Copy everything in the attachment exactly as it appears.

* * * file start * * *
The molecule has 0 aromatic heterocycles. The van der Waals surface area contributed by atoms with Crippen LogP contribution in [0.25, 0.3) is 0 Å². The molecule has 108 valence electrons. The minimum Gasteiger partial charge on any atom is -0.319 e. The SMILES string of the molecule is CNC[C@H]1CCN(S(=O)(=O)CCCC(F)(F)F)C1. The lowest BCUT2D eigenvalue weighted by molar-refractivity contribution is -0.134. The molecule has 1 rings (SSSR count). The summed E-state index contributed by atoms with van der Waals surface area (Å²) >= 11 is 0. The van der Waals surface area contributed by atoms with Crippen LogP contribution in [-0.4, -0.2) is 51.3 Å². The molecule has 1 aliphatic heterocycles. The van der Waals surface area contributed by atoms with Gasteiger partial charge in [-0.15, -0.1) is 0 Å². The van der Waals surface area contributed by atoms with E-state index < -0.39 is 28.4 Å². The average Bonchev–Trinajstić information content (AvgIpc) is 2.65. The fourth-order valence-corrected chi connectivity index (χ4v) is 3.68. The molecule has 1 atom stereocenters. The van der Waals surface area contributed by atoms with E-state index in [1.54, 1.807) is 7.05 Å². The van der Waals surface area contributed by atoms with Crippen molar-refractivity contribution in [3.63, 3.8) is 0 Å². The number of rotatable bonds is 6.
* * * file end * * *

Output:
The molecule has 0 aromatic heterocycles. The van der Waals surface area contributed by atoms with Crippen LogP contribution in [0.25, 0.3) is 0 Å². The molecule has 108 valence electrons. The minimum Gasteiger partial charge on any atom is -0.319 e. The SMILES string of the molecule is CNC[C@H]1CCN(S(=O)(=O)CCCC(F)(F)F)C1. The lowest BCUT2D eigenvalue weighted by molar-refractivity contribution is -0.134. The molecule has 1 rings (SSSR count). The summed E-state index contributed by atoms with van der Waals surface area (Å²) >= 11 is 0. The van der Waals surface area contributed by atoms with Crippen LogP contribution in [-0.4, -0.2) is 51.3 Å². The molecule has 1 aliphatic heterocycles. The van der Waals surface area contributed by atoms with Gasteiger partial charge in [-0.15, -0.1) is 0 Å². The van der Waals surface area contributed by atoms with E-state index < -0.39 is 28.4 Å². The average Bonchev–Trinajstić information content (AvgIpc) is 2.65. The fourth-order valence-corrected chi connectivity index (χ4v) is 3.68. The molecule has 1 atom stereocenters. The van der Waals surface area contributed by atoms with E-state index in [1.54, 1.807) is 7.05 Å². The van der Waals surface area contributed by atoms with Crippen molar-refractivity contribution in [3.63, 3.8) is 0 Å². The number of rotatable bonds is 6.